While the IC’s research organization looks into adding security to cloud environments, in the here and now, intelligence agencies are sharing more data.
The federal government is awash in data, but can it make sense of all of that information and make it more useful and secure? That’s the goal of Donna Roy, a top data official at the Department of Homeland Security, who wants to turn Big Data into “smart data.”
Roy, executive director of the information sharing and services office at DHS, thinks that the Internet of Things and associated sensors will significantly increase the amount of data federal agencies ingest and analyze. Speaking in a keynote session on Wednesday at the MeriTalk Big Data Brainstorm conference in Washington, D.C., Roy said that she wants government to be able to “ingest and link data” much as she does on a website like Ancestry.com.
“They make it very easy for me to find data in a vast amount of collections of data, and they make it in a way that is consistently linked and consistently processed,” she said. “I want more of that.”
The government needs to adopt commercial data practices — like software that recognizes who a person is in a photo as that photo is being taken — but it needs to do so in a safe and secure manner, Roy said.
Agencies need to create networks and algorithms that can operate at the speed of IoT, she said, and deal with data processing on the edge of networks, as happens with connected industrial control systems in power plants, for example. “I want these things to be ubiquitous in government, and I want us to be able to do them,” she said. “But we’re not there yet.”
The government faces many challenges with Big Data, according to Roy. One is just an information glut, which leaves agencies taking on too much data. Another is what she called the “dark side” of Big Data and analytics, in which connected devices can be hacked. Another threat is information spoofing, in which a malicious party impersonates another device or user on a network to launch attacks against network hosts, steal data, spread malware or bypass access controls.
Even after avoiding those pitfalls, Roy said, agencies need to “get data ready for analysis at speed,” meaning that data should be in a form that is ready to be analyzed as soon as it hits analytics platforms. Currently, she said, her teams spend about 80 percent of their time just searching, ingesting and getting data ready for analysis. “Can we get to smarter data and smarter data crunching?” she asked.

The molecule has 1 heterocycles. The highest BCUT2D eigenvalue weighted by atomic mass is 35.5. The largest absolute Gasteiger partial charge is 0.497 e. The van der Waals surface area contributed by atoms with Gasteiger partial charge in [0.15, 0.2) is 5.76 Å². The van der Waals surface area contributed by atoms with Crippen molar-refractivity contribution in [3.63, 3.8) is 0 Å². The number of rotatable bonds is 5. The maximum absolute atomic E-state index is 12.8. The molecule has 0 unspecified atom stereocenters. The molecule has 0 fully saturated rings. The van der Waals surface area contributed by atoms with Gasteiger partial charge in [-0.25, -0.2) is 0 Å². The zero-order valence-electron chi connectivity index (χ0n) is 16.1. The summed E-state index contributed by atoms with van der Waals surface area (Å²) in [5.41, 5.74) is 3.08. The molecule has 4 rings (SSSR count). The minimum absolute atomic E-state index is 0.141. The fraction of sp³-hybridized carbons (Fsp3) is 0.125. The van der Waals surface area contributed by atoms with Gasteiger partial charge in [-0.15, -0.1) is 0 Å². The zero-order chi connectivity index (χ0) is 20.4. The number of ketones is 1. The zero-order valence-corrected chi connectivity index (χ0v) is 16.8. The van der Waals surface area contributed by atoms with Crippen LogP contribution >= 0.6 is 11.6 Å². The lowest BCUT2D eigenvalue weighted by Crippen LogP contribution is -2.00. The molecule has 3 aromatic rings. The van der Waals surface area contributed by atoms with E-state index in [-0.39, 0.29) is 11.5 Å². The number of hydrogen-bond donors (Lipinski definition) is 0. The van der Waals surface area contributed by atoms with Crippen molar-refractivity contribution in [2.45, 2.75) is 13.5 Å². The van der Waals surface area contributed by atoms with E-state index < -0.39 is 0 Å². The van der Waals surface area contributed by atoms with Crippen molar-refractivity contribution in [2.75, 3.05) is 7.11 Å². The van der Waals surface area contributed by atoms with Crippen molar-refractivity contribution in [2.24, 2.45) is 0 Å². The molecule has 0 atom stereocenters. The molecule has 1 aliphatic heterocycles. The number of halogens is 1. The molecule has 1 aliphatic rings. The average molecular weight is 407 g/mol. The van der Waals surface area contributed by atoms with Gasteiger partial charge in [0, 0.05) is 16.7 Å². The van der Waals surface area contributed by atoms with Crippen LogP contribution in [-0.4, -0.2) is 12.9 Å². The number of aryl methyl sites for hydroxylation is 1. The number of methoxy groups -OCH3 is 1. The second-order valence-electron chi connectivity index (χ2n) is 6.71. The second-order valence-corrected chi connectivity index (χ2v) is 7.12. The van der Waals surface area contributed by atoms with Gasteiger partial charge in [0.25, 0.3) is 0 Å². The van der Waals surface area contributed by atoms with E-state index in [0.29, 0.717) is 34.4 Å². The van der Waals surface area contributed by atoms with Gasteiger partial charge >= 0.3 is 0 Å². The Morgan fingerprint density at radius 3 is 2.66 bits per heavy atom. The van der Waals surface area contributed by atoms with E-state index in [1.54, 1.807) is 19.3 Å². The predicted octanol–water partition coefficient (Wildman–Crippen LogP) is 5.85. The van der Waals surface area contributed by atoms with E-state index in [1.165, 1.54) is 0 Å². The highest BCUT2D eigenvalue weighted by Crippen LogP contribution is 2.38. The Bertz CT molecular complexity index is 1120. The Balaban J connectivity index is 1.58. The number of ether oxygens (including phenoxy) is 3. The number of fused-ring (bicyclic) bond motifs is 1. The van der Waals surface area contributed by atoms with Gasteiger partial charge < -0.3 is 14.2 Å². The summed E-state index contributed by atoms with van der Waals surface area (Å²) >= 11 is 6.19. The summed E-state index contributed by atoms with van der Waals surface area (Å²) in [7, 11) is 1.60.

Which leads to the question, what is “smart data?” Roy said that it’s data that is independent of software, applications, devices or networks but still is actionable. It’s also data that is self-describing and self-protecting. It has its own context and semantics. She pointed to all of the digital data that accompanies a music file downloaded from iTunes, for example, as a kind of smart data — independent, portable, with its own description and protections built in.
Agencies could use smart data to help evaluate people who are seeking refugee status in the U.S., Roy said. Smart data could also let patients’ medical records move from doctor to doctor without a patient having to do anything. Law enforcement case information could become more mobile, shareable, self-describing and self-protected, she suggested.
In the world of IoT, vendors are starting to put data processing and identity capabilities onto silicon chipsets so that sensor data can be processed at the network edge. Agencies need to take advantage of those kinds of capabilities, Roy said.
“I think we need a bit of a data revolution,” Roy said, as well as support from the Office of Management and Budget to adopt governmentwide approaches to this kind of data portability.
Roy suggested that the government needs to reform how it treats data, and cited the European Union’s “once only” data principle as a model worth emulating.
As the EU explains: “Citizens and businesses should have the right to supply information only once to a public administration. Public administration offices should be able to take action to internally share this data, respecting the data protection rules, so that no additional burden falls on citizens and businesses.”
In this scenario, once a citizen provides his or her data, to, say, apply for a Social Security card, he or she would not need to provide that same data again when applying for a fishing license or medical benefits.
Roy acknowledged that the United States is a large and complex country and that such an undertaking would be difficult, but she still urged the government to move toward that mode. “The driver for the “once only” principle is getting them to accept common data standards for distinct data,” she said.
Agencies need to think about what data they should be computing, not just how they should compute it, Roy added. They should also focus on getting the right answers out of Big Data platforms rather than just proliferating them and collecting more data. “I’m not sure data glut gets us anything,” she said.